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What is chronic renal failure?
Chronic renal failure is the gradual loss of kidney function. The kidneys lose their ability to concentrate urine, remove waste products from the blood stream, retain essential nutrients such potassium at the correct level and maintain hydration. They have a large amount of spare capacity to perform their various functions so at least 70% of the kidneys need to be dysfunctional before any clinical signs are seen. In many cases this means that the damage to the kidneys has been occurring over a number of months or years before failure is evident. Chronic renal failure is the end stage of a number of different disease processes rather than a specific condition in its own right.

Chronic renal failure is most commonly seen in older pets. Early signs of disease such as weight loss and poor coat quality are often dismissed as normal aging changes. After approximately 70% of the kidney tissues are destroyed, there is a rapid rise in waste products in the bloodstream and an apparent sudden onset of severe disease. The most common changes seen are weight loss, poor hair quality, halitosis (bad breath) and variable appetite which may be associated with mouth ulcers, lethargy and depression. Less commonly, pets are seen to drink and urinate more and some will have vomiting and diarrhea. Rarely, renal failure is seen as sudden onset blindness. Unfortunately, once the kidneys are damaged, they have very limited ability to recover, but with treatment, your cat may have several years of good quality, active life ahead.

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Could the renal failure have been diagnosed earlier?
Unfortunately, this is very difficult, as neither clinical signs of renal failure nor rises in BUN and creatinine in the blood are evident until significant loss of kidney function has occurred. In earlier stages of disease  weight loss and poor coat quality are often dismissed as signs of aging so sophisticated renal function tests, which can pick up early renal damage, do not seem necessary. We recommend that all senior pets have bloodwork and urinalysis performed at least annually to diagnose kidney disease at it earliest stages.  Also, regular teeth cleanings can help prevent chronic renal failure.

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How can renal failure be treated?
Since dialysis is not an option, the treatmetn relies on helping your pet's remaining kidney tissue to carry out all the necessary tasts. This includes maintaining appropriate potassium and phosphorus blood levels and treating high blood pressure if present. The majority of pets can be effectively managed with diet change including supplementation and one or two other treatments. It is important that fresh water is available at all times because cats and dogs with renal failure can dehydrate rapidly. Treatment can be very rewarding, but the disease will progress inspite of treatment, usually slowly but sometimes quite rapidly.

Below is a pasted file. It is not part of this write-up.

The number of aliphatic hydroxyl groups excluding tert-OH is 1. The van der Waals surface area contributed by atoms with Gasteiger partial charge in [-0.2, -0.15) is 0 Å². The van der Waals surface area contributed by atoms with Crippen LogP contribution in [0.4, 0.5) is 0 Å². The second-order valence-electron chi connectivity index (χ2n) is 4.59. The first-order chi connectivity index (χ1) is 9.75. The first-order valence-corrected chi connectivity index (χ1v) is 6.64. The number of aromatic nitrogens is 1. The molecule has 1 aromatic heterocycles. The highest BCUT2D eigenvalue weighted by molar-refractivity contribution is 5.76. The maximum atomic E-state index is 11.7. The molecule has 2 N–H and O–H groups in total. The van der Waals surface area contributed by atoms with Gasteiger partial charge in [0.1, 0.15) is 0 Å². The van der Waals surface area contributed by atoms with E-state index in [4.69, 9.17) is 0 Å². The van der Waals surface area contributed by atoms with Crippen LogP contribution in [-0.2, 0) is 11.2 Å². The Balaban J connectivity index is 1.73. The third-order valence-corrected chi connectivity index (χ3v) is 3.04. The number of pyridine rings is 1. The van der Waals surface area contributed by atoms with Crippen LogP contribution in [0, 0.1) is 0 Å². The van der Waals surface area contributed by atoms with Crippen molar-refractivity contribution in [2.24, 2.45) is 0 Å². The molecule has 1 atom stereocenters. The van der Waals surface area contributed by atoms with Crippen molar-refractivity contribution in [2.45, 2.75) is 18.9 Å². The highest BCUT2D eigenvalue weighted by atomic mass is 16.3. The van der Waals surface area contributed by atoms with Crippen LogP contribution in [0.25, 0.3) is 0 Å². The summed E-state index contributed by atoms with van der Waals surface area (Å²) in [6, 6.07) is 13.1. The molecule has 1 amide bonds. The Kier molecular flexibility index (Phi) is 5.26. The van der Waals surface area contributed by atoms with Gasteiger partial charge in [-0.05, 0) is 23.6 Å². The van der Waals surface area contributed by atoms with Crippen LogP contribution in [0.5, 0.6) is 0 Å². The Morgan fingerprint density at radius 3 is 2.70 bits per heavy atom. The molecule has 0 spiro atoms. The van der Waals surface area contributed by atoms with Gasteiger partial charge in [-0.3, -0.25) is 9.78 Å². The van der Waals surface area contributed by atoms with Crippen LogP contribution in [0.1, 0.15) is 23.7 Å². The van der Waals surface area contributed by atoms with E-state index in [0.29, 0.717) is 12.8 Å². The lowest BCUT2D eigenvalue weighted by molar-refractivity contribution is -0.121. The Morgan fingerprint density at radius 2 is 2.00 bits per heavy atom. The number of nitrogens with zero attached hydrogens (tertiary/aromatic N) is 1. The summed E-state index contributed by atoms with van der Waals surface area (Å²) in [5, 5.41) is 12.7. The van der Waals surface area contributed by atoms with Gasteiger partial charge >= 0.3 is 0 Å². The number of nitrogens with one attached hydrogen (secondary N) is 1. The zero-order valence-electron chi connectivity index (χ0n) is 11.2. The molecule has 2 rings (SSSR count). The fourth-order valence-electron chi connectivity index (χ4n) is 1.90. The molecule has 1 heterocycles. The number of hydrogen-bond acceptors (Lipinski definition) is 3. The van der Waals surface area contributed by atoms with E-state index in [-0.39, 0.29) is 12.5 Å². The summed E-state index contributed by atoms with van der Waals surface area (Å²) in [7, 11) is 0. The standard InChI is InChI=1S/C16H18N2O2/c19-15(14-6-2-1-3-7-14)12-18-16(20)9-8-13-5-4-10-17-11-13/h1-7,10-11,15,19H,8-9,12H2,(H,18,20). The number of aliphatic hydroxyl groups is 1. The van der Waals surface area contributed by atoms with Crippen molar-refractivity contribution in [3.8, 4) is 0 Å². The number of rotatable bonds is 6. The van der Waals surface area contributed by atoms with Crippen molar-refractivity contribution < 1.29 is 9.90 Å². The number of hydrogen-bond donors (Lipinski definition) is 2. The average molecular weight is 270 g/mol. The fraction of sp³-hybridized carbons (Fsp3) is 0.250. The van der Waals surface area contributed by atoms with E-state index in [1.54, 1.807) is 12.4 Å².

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What is hypothyroidism?
The thyroid gland, located in the neck, regulates the body’s metabolic rate. Hypothyroidism is when the thyroid gland is underactive in a dog, causing the metabolism to slow down. Virtually every organ in the body is affected.  Most dogs with hypothyroidism have one or more of the following symptoms:

  • Weight gain without an increase in appetite
  • lethargy and lack of desire to exercise
  • Cold intolerance (gets cold easily)
  • Dry, dull hair with excessive shedding and flaking
  • Very thin to nearly bald hair
  • Increased dark pigmentation in the skin
  • Increased susceptibility and occurrence of skin and ear infections
  • Failure to re-grow hair after clipping or shaving
  • High blood cholesterol

Some dogs also have other abnormalities such as:

  • Thickening of the facial skin so they have a "tragic facial expression"
  • Seizures
  • Abnormal blood clotting
  • Abnormal function of nerves causing non-painful lameness, dragging of feet, lack of coordination, and a head tilt
  • Loss of libido and infertility in intact males
  • Lack of heat periods, infertility, and abortion in non-spayed females
  • Fat deposits in the corneas of the eyes

    Hypothyroidism is usually caused by one of two diseases: lymphocytic thyroiditis, where the immune system decides that the thyroid is abnormal or foreign and attacks it, or idiopathic thyroid gland atrophy, where normal thyroid tissue is replaced by fat tissue. The former disease is the most common cause of hypothyroidism and is thought to be an immune-mediated disease.